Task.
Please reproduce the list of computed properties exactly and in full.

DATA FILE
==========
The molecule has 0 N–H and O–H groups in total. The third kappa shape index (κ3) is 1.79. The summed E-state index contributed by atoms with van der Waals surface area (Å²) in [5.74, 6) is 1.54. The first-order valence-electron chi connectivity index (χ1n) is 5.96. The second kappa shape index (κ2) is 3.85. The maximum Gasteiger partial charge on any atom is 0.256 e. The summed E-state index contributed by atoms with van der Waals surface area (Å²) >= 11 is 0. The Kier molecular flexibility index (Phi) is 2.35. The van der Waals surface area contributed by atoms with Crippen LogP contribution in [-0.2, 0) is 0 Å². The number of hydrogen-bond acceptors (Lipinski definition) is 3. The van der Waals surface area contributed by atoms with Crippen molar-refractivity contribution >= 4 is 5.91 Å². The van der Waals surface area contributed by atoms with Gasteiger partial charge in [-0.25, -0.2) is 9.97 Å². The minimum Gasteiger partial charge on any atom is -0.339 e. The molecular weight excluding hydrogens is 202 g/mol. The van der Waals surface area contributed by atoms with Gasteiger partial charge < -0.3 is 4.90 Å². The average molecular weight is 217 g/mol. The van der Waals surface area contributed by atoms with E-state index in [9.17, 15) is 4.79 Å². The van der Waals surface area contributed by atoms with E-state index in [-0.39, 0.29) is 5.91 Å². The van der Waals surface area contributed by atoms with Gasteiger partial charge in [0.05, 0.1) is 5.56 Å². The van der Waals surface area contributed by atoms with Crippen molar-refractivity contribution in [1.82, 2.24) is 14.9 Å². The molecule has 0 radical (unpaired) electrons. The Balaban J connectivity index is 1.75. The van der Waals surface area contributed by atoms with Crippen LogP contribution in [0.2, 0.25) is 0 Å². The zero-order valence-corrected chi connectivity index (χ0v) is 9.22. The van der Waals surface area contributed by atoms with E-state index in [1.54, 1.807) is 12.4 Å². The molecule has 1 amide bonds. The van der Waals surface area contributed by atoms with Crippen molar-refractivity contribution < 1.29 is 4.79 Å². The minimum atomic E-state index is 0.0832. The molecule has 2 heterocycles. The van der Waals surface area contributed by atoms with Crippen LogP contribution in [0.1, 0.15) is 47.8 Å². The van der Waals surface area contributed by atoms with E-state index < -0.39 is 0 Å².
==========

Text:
The molecule has 0 N–H and O–H groups in total. The third kappa shape index (κ3) is 1.79. The summed E-state index contributed by atoms with van der Waals surface area (Å²) in [5.74, 6) is 1.54. The first-order valence-electron chi connectivity index (χ1n) is 5.96. The second kappa shape index (κ2) is 3.85. The maximum Gasteiger partial charge on any atom is 0.256 e. The summed E-state index contributed by atoms with van der Waals surface area (Å²) >= 11 is 0. The Kier molecular flexibility index (Phi) is 2.35. The van der Waals surface area contributed by atoms with Crippen LogP contribution in [-0.2, 0) is 0 Å². The number of hydrogen-bond acceptors (Lipinski definition) is 3. The van der Waals surface area contributed by atoms with Crippen molar-refractivity contribution >= 4 is 5.91 Å². The van der Waals surface area contributed by atoms with Gasteiger partial charge in [-0.25, -0.2) is 9.97 Å². The minimum Gasteiger partial charge on any atom is -0.339 e. The molecular weight excluding hydrogens is 202 g/mol. The van der Waals surface area contributed by atoms with Gasteiger partial charge < -0.3 is 4.90 Å². The average molecular weight is 217 g/mol. The van der Waals surface area contributed by atoms with E-state index in [9.17, 15) is 4.79 Å². The van der Waals surface area contributed by atoms with E-state index in [-0.39, 0.29) is 5.91 Å². The van der Waals surface area contributed by atoms with Gasteiger partial charge in [0.05, 0.1) is 5.56 Å². The van der Waals surface area contributed by atoms with Crippen molar-refractivity contribution in [1.82, 2.24) is 14.9 Å². The molecule has 0 radical (unpaired) electrons. The Balaban J connectivity index is 1.75. The van der Waals surface area contributed by atoms with Crippen LogP contribution in [0.2, 0.25) is 0 Å². The zero-order valence-corrected chi connectivity index (χ0v) is 9.22. The van der Waals surface area contributed by atoms with E-state index in [1.54, 1.807) is 12.4 Å². The molecule has 1 amide bonds. The van der Waals surface area contributed by atoms with Crippen molar-refractivity contribution < 1.29 is 4.79 Å². The minimum atomic E-state index is 0.0832. The molecule has 2 heterocycles. The van der Waals surface area contributed by atoms with Crippen LogP contribution in [0.1, 0.15) is 47.8 Å². The van der Waals surface area contributed by atoms with E-state index < -0.39 is 0 Å².